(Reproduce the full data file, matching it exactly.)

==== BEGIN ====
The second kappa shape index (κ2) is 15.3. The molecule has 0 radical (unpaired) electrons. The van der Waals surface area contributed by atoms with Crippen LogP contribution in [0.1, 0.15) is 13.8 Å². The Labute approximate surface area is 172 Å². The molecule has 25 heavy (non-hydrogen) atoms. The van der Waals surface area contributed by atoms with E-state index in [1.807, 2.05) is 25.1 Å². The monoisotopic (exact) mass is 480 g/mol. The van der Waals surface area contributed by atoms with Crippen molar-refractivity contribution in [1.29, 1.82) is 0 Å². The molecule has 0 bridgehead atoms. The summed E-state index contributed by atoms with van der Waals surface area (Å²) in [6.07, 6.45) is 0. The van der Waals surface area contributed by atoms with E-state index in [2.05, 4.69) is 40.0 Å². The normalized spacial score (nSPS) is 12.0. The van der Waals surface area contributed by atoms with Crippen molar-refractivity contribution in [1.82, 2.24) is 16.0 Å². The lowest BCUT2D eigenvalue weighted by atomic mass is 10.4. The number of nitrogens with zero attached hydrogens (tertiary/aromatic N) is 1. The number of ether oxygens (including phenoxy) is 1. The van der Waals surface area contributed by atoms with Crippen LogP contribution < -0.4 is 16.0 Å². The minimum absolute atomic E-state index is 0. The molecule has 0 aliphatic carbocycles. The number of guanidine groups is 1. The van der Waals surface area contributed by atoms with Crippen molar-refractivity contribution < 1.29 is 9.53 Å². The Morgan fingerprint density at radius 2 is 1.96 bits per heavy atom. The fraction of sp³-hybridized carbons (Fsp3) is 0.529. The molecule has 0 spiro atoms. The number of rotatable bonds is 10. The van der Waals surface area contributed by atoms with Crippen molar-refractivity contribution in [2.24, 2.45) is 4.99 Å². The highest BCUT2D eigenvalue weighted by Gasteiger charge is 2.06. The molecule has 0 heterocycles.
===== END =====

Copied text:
The second kappa shape index (κ2) is 15.3. The molecule has 0 radical (unpaired) electrons. The van der Waals surface area contributed by atoms with Crippen LogP contribution in [0.1, 0.15) is 13.8 Å². The Labute approximate surface area is 172 Å². The molecule has 25 heavy (non-hydrogen) atoms. The van der Waals surface area contributed by atoms with E-state index in [1.807, 2.05) is 25.1 Å². The monoisotopic (exact) mass is 480 g/mol. The van der Waals surface area contributed by atoms with Crippen molar-refractivity contribution in [1.29, 1.82) is 0 Å². The molecule has 0 bridgehead atoms. The summed E-state index contributed by atoms with van der Waals surface area (Å²) in [6.07, 6.45) is 0. The van der Waals surface area contributed by atoms with E-state index in [2.05, 4.69) is 40.0 Å². The normalized spacial score (nSPS) is 12.0. The van der Waals surface area contributed by atoms with Crippen molar-refractivity contribution in [1.82, 2.24) is 16.0 Å². The lowest BCUT2D eigenvalue weighted by atomic mass is 10.4. The number of nitrogens with zero attached hydrogens (tertiary/aromatic N) is 1. The number of ether oxygens (including phenoxy) is 1. The van der Waals surface area contributed by atoms with Crippen LogP contribution < -0.4 is 16.0 Å². The minimum absolute atomic E-state index is 0. The molecule has 0 aliphatic carbocycles. The number of guanidine groups is 1. The van der Waals surface area contributed by atoms with Crippen molar-refractivity contribution < 1.29 is 9.53 Å². The Morgan fingerprint density at radius 2 is 1.96 bits per heavy atom. The fraction of sp³-hybridized carbons (Fsp3) is 0.529. The molecule has 0 spiro atoms. The number of rotatable bonds is 10. The van der Waals surface area contributed by atoms with Crippen molar-refractivity contribution in [2.24, 2.45) is 4.99 Å². The highest BCUT2D eigenvalue weighted by Gasteiger charge is 2.06. The molecule has 0 heterocycles.